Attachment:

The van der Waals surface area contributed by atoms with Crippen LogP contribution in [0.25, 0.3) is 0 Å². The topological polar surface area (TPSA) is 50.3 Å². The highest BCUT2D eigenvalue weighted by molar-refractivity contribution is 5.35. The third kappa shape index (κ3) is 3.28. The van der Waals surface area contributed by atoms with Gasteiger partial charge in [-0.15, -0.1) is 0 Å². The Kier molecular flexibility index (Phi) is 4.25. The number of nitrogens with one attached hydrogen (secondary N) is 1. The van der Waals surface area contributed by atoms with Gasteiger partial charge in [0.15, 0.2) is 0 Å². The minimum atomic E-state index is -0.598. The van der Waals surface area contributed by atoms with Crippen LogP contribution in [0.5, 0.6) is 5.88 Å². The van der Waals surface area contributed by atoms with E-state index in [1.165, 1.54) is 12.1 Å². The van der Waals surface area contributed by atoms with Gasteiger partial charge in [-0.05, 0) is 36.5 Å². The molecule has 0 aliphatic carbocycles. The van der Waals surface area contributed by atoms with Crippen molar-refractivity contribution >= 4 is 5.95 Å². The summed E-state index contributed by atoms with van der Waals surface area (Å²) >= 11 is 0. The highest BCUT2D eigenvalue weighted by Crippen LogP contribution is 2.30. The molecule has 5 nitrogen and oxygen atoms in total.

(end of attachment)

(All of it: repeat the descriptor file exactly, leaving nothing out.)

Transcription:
The van der Waals surface area contributed by atoms with Crippen LogP contribution in [0.25, 0.3) is 0 Å². The topological polar surface area (TPSA) is 50.3 Å². The highest BCUT2D eigenvalue weighted by molar-refractivity contribution is 5.35. The third kappa shape index (κ3) is 3.28. The van der Waals surface area contributed by atoms with Gasteiger partial charge in [-0.15, -0.1) is 0 Å². The Kier molecular flexibility index (Phi) is 4.25. The number of nitrogens with one attached hydrogen (secondary N) is 1. The van der Waals surface area contributed by atoms with Gasteiger partial charge in [0.15, 0.2) is 0 Å². The minimum atomic E-state index is -0.598. The van der Waals surface area contributed by atoms with Crippen LogP contribution in [0.5, 0.6) is 5.88 Å². The van der Waals surface area contributed by atoms with E-state index in [1.165, 1.54) is 12.1 Å². The van der Waals surface area contributed by atoms with Gasteiger partial charge in [-0.05, 0) is 36.5 Å². The molecule has 0 aliphatic carbocycles. The van der Waals surface area contributed by atoms with Crippen molar-refractivity contribution >= 4 is 5.95 Å². The summed E-state index contributed by atoms with van der Waals surface area (Å²) >= 11 is 0. The highest BCUT2D eigenvalue weighted by Crippen LogP contribution is 2.30. The molecule has 5 nitrogen and oxygen atoms in total.